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C4 Module 4.1

How schools help students

Before You Begin

How do you currently support students experiencing mental health difficulties within your everyday role at school?

Staff are able to make significant contributions to student mental health through their ‘everyday’ role and actions. List some of the ways in which you help with student mental health.

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School staff can significantly contribute to student mental health – but what does this mean in practice?

The extent of the mental health challenge

Schools today are grappling with a host of complex mental health and social issues such as anxiety, depression, self-harm, drug and alcohol abuse, bullying and violence.

While academic research has found strong links between student mental health and student behaviour, attendance and academic performance, these links are becoming more evident to school staff.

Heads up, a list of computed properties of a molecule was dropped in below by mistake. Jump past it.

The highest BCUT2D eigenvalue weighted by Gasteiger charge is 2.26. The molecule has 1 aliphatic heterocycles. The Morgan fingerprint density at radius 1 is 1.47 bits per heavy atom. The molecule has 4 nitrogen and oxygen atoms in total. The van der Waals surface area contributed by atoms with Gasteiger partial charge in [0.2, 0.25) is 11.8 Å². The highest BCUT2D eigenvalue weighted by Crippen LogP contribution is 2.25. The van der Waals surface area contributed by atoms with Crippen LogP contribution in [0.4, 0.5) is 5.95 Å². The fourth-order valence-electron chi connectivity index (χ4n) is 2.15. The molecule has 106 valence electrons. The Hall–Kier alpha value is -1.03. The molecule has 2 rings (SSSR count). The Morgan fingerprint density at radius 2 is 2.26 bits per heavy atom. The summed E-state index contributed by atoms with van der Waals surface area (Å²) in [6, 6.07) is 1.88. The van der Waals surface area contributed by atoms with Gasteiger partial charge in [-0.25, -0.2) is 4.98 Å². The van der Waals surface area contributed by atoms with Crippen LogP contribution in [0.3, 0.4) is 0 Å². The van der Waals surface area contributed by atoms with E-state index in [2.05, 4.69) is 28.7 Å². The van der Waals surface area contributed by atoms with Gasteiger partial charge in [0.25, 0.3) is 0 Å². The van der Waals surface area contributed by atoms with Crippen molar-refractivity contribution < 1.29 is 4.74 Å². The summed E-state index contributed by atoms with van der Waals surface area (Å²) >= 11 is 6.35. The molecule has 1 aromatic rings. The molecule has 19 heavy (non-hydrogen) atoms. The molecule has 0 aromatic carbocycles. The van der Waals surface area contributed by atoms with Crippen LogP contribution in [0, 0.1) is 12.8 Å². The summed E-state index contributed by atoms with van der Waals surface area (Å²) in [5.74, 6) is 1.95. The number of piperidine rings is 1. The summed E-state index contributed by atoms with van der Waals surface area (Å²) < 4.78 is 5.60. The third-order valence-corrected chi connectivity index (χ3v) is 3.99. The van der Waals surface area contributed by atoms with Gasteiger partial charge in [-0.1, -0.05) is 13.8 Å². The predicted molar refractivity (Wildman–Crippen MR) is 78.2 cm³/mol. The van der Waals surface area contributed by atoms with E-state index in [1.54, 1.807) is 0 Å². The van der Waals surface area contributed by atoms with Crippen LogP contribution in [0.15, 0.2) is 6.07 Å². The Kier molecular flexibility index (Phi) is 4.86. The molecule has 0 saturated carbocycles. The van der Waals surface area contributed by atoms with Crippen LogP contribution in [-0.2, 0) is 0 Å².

The critical role of school staff

Staff are in a powerful position to make a significant contribution to an individual student’s mental health and wellbeing. Due to their ongoing contact with students, school staff are well placed to recognise behaviours, emotions or thinking patterns of concern and support young people experiencing such difficulties to get help when needed and to remain engaged in their schooling.

While a successful whole-school mental health strategy relies on the actions of individuals throughout the school, impact is maximised when that action is coordinated through a clear, simple and usable set of policies and procedures.

Understanding boundaries and roles

The main role for school staff is to observe and support young people. General school staff do not need to be mental health experts or counsellors. When a general staff member recognises behaviours of concern they should discuss them with more experienced or specialist staff, who can then work with the student and family to clarify areas of concern and make decisions about possible referral options.

All schools will have their own procedures and policies for how staff should handle concerns.

What else could you do to support students experiencing mental health difficulties?

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